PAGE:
Forest plots of all outcomes based on RCTs.

Figure 4: Forest plots of all outcomes based on RCTs. ORs with corresponding 95% CrIs were calculated to measure the relative efficacy of different treatments.

Ranking results

According to the SUCRA presented in Table 3, the results between comparisons based on observational studies and RCTs and those based on RCTs alone were similar. RT + anastrozole ranked first in IBC, LC, M and CBC, and RT + tamoxifen also exhibited good performance in terms of IBC, LC, and M. In addition, tamoxifen was associated with a lower risk of CBC compared to all treatments except for RT + anastrozole, and besides RT + anastrozole and RT + tamoxifen, RT alone also effectively reduced the events of LC and IBC. However, no treatments exhibited outstanding performance with respect to D.

Table 3: Surface under the cumulative ranking curve (SUCRA)

nRCT+RCT

CBC

D

IBC

LC

M

Anastrozole

-

-

-

0.408

-

Control

0.26

0.45

0.128

0.152

0.359

RT

0.29

0.488

0.559

0.578

0.103

RT_Anastrozole

0.705

-

0.758

0.816

0.874

RT_Tamoxifen

0.561

0.561

0.736

0.754

0.664

Tamoxifen

0.684

-

0.318

0.292

-

RCT

CBC

D

IBC

LC

M

Anastrozole

-

-

-

0.285

-

Control

0.362

0.517

0.132

0.23

0.389

RT

0.027

0.44

0.578

0.587

0.111

RT_Anastrozole

0.92

-

0.755

0.89

0.866

RT_Tamoxifen

0.584

0.543

0.739

0.823

0.634

Tamoxifen

0.607

-

0.296

0.185

-

DISCUSSION

The number of diagnosed cases of DCIS has increased due to the advent of new mammography techniques, and this increase has resulted in the challenge of tailoring post-surgery adjuvant therapies to individual patients. Some DCIS patients with low-risk lesions have been over-treated, while others with high-risk lesions have been under-treated. This may be associated with the recurrence or development of invasive breast cancer (IBC) [64]. Accordingly, differentiating post-surgery adjuvant therapies based on their efficacy may provide clinicians with assistance in order to overcome these issues.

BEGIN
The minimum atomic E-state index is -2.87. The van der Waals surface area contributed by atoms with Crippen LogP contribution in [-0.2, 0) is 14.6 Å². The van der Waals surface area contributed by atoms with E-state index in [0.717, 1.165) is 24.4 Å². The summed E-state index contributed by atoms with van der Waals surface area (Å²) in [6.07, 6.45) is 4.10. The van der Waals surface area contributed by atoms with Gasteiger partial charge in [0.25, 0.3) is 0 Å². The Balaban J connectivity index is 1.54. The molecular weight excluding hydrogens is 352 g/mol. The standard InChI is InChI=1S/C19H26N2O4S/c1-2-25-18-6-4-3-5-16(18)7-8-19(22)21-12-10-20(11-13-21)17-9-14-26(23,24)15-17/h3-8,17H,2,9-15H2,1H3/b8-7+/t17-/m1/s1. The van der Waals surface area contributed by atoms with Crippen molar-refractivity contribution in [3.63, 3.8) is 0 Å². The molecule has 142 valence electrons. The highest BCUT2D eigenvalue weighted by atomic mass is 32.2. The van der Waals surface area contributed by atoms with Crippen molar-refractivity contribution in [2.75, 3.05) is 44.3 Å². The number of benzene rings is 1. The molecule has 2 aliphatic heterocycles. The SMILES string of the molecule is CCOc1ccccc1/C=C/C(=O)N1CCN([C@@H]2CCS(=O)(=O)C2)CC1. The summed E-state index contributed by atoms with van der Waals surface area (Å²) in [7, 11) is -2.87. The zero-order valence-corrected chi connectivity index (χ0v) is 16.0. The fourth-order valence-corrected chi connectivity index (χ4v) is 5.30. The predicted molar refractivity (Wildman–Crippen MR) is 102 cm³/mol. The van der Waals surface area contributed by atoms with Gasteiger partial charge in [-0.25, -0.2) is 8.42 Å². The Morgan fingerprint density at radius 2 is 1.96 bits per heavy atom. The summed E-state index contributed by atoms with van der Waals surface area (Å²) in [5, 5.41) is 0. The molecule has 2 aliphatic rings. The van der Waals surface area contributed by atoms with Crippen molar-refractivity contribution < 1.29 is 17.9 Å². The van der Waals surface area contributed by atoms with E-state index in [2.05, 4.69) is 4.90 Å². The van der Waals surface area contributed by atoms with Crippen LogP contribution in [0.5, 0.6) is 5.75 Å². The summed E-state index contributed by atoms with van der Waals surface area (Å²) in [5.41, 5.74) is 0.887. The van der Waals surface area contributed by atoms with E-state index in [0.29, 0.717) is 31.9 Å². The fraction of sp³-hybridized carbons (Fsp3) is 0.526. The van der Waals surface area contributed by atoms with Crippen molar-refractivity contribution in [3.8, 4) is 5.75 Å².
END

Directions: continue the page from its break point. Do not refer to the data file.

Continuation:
This NMA evaluated five post-surgery treatments based on observational studies and RCTs. According to our results, treatments containing RT were effective in reducing the rate of LC and IBC. Moreover, RT + anastrozole and RT + tamoxifen were also associated with lower risk of M and CBC, which was confirmed by previous studies. As suggested by a long-term follow-up study, which focused on four randomized trials comparing lumpectomy with or without RT, radiation significantly reduced the local failure rate in DCIS patients [65]. Besides, two phase III trials indicated that tamoxifen with a dose of 20 mg/day reduced the risk of ipsilateral and contralateral events by approximately 30% [57, 58].

However, due to the lack of evidence, this NMA did not cover an analysis of safety, and it was reported that about 11%-31% patients treated with RT + tamoxifen did not complete the five-year tamoxifen treatment [66]. This poor rate of compliance may have been the result of long-term toxic effects associated with endometrial cancer or vascular thrombotic events. It was also reported that both RT and tamoxifen may trigger severe adverse events such as endometrial cancers, venous thromboembolism and secondary malignancies [67-69]. Therefore, long-term follow-up studies that consider the efficacy of RT or tamoxifen should be carried out in order to provide a more comprehensive suggestion for clinical practice.